Results of the single timepoint analysis showed that men were older than women at diagnosis, but these differences were not significant after adjusting for the CAP score. There were no sex-specific differences in terms of CAG length.

History of alcohol abuse was more common in men, while smoking and history of depression was more common among women.

Notably, data from the longitudinal analysis revealed significant differences in motor, cognitive, and behavioral symptoms between men and women with Huntington’s disease.

While both sexes showed gradual motor worsening over four years, women consistently presented with more severe motor symptoms than men. Men also tended to perform better at cognitive tests than women.

Interestingly, women, but not men, performed better over time in two of the three cognitive tests. While this may be due to a repetition-associated improvement in completing the tests, it remains uncertain why men did not show the same improvement, the team noted.

Significant sex-specific differences were found for depression, with women showing worse depressive symptoms than men, despite the fact that these symptoms progressed similarly in both groups.

Notably, self-reported depressive symptoms in both sexes became less severe over time.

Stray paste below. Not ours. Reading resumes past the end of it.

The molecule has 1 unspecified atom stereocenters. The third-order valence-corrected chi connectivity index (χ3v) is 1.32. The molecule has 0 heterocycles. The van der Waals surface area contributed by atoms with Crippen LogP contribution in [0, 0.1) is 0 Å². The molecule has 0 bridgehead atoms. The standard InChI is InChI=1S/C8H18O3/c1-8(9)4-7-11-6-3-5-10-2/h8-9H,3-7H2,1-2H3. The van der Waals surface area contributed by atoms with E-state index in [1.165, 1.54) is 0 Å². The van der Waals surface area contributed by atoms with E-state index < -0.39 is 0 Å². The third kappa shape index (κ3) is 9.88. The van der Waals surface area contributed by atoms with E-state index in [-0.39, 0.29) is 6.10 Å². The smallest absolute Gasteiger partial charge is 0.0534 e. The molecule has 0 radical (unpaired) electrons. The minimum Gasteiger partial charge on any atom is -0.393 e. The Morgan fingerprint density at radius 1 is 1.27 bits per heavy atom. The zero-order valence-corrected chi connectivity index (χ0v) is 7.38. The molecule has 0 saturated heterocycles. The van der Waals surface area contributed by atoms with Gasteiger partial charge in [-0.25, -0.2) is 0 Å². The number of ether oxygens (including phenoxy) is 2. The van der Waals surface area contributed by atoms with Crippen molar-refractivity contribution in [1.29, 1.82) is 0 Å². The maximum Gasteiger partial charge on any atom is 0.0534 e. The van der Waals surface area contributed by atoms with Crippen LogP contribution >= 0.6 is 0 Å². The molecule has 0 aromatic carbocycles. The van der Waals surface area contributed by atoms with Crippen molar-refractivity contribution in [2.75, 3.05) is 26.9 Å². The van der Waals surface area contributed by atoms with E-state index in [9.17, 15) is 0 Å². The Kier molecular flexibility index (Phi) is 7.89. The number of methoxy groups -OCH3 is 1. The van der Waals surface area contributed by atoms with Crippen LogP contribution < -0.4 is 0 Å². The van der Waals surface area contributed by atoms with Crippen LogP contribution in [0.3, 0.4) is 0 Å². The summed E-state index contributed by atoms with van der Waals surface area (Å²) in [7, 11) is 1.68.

“It is not clear, however, if patients indeed become less depressive over the course of [Huntington’s disease] or if they fail to recognize and/or report such symptoms,” the researchers wrote.

Men had significantly worse apathy than women at visit number two, but women showed a worse progression over time. No significant differences between sexes were found for severity of irritability/aggression and psychosis.

These findings highlighted that women with Huntington’s “present with worse motor, cognitive, and depressive symptoms than males, although symptom progression over the years was similar between the two sexes,” the researchers wrote.

They also noted that most of these results are consistent with those reported in several previous studies, but in contrast with other studies showing no sex-related differences in Huntington’s.

Future studies that include different patient populations and control for potential influencing factors, such as age at disease onset and affected parent, are needed to confirm these findings, the team noted. More research is also needed to clarify the underlying mechanisms of these sex-specific differences.

Marta Figueiredo holds a master’s in evolutionary and developmental biology and a PhD in biomedical sciences from the University of Lisbon, Portugal. Her research is focused on the role of several signaling pathways in thymus and parathyroid glands embryonic development.
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Marta Figueiredo holds a master’s in evolutionary and developmental biology and a PhD in biomedical sciences from the University of Lisbon, Portugal. Her research is focused on the role of several signaling pathways in thymus and parathyroid glands embryonic development.